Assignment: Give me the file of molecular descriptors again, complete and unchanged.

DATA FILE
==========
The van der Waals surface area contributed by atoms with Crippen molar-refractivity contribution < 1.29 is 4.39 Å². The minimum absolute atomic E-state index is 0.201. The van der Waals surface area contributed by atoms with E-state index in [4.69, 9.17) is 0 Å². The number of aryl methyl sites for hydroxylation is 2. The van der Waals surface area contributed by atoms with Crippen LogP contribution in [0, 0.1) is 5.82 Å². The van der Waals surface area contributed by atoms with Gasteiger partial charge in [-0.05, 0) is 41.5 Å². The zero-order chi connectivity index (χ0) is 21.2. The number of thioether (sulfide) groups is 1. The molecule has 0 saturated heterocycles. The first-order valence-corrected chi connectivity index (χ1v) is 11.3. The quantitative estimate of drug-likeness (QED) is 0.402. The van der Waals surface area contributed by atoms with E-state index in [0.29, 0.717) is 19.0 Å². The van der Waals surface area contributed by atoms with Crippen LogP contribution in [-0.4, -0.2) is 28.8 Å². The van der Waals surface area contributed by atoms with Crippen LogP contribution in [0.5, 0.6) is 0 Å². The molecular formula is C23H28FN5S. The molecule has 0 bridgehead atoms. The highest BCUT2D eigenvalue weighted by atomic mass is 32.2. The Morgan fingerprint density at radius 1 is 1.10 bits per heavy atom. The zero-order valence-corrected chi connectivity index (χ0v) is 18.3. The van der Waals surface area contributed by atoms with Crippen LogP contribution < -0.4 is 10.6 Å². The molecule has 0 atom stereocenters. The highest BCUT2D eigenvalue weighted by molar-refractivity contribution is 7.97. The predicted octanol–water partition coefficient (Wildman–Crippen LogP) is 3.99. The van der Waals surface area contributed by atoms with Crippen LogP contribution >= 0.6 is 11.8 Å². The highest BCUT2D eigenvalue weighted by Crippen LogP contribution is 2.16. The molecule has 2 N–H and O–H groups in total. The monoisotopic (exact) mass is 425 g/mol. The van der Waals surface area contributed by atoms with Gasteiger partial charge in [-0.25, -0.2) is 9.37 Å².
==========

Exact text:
The van der Waals surface area contributed by atoms with Crippen molar-refractivity contribution < 1.29 is 4.39 Å². The minimum absolute atomic E-state index is 0.201. The van der Waals surface area contributed by atoms with E-state index in [4.69, 9.17) is 0 Å². The number of aryl methyl sites for hydroxylation is 2. The van der Waals surface area contributed by atoms with Crippen LogP contribution in [0, 0.1) is 5.82 Å². The van der Waals surface area contributed by atoms with Gasteiger partial charge in [-0.05, 0) is 41.5 Å². The zero-order chi connectivity index (χ0) is 21.2. The number of thioether (sulfide) groups is 1. The molecule has 0 saturated heterocycles. The first-order valence-corrected chi connectivity index (χ1v) is 11.3. The quantitative estimate of drug-likeness (QED) is 0.402. The van der Waals surface area contributed by atoms with E-state index in [0.29, 0.717) is 19.0 Å². The van der Waals surface area contributed by atoms with Crippen LogP contribution in [-0.4, -0.2) is 28.8 Å². The van der Waals surface area contributed by atoms with Crippen LogP contribution in [0.5, 0.6) is 0 Å². The molecular formula is C23H28FN5S. The molecule has 0 bridgehead atoms. The highest BCUT2D eigenvalue weighted by atomic mass is 32.2. The Morgan fingerprint density at radius 1 is 1.10 bits per heavy atom. The zero-order valence-corrected chi connectivity index (χ0v) is 18.3. The van der Waals surface area contributed by atoms with Crippen LogP contribution < -0.4 is 10.6 Å². The molecule has 0 atom stereocenters. The highest BCUT2D eigenvalue weighted by molar-refractivity contribution is 7.97. The predicted octanol–water partition coefficient (Wildman–Crippen LogP) is 3.99. The van der Waals surface area contributed by atoms with Crippen LogP contribution >= 0.6 is 11.8 Å². The highest BCUT2D eigenvalue weighted by Crippen LogP contribution is 2.16. The molecule has 2 N–H and O–H groups in total. The monoisotopic (exact) mass is 425 g/mol. The van der Waals surface area contributed by atoms with Gasteiger partial charge in [-0.25, -0.2) is 9.37 Å².